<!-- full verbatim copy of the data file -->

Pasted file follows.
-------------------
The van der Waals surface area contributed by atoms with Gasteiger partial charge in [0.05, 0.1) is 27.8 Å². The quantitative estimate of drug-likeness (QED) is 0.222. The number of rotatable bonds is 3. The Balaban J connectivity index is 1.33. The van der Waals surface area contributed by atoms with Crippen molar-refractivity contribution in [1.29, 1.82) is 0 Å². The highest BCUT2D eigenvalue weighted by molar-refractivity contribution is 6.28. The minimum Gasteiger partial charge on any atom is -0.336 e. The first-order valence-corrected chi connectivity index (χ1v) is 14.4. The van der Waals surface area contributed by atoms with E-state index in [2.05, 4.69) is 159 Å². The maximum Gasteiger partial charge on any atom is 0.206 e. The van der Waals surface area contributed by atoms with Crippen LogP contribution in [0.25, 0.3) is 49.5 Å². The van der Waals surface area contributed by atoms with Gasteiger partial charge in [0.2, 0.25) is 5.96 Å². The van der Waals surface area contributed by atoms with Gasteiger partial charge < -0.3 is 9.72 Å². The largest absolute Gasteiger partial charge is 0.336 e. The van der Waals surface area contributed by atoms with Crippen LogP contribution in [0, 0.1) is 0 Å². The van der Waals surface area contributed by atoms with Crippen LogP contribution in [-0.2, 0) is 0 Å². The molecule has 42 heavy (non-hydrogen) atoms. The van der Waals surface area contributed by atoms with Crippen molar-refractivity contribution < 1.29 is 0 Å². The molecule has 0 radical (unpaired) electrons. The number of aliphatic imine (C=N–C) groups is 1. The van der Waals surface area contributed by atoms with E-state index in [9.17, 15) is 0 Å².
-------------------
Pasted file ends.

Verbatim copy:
The van der Waals surface area contributed by atoms with Gasteiger partial charge in [0.05, 0.1) is 27.8 Å². The quantitative estimate of drug-likeness (QED) is 0.222. The number of rotatable bonds is 3. The Balaban J connectivity index is 1.33. The van der Waals surface area contributed by atoms with Crippen molar-refractivity contribution in [1.29, 1.82) is 0 Å². The highest BCUT2D eigenvalue weighted by molar-refractivity contribution is 6.28. The minimum Gasteiger partial charge on any atom is -0.336 e. The first-order valence-corrected chi connectivity index (χ1v) is 14.4. The van der Waals surface area contributed by atoms with E-state index in [2.05, 4.69) is 159 Å². The maximum Gasteiger partial charge on any atom is 0.206 e. The van der Waals surface area contributed by atoms with Crippen LogP contribution in [0.25, 0.3) is 49.5 Å². The van der Waals surface area contributed by atoms with Gasteiger partial charge in [0.2, 0.25) is 5.96 Å². The van der Waals surface area contributed by atoms with Gasteiger partial charge < -0.3 is 9.72 Å². The largest absolute Gasteiger partial charge is 0.336 e. The van der Waals surface area contributed by atoms with Crippen LogP contribution in [0, 0.1) is 0 Å². The van der Waals surface area contributed by atoms with Crippen LogP contribution in [-0.2, 0) is 0 Å². The molecule has 42 heavy (non-hydrogen) atoms. The van der Waals surface area contributed by atoms with Crippen molar-refractivity contribution < 1.29 is 0 Å². The molecule has 0 radical (unpaired) electrons. The number of aliphatic imine (C=N–C) groups is 1. The van der Waals surface area contributed by atoms with E-state index in [9.17, 15) is 0 Å².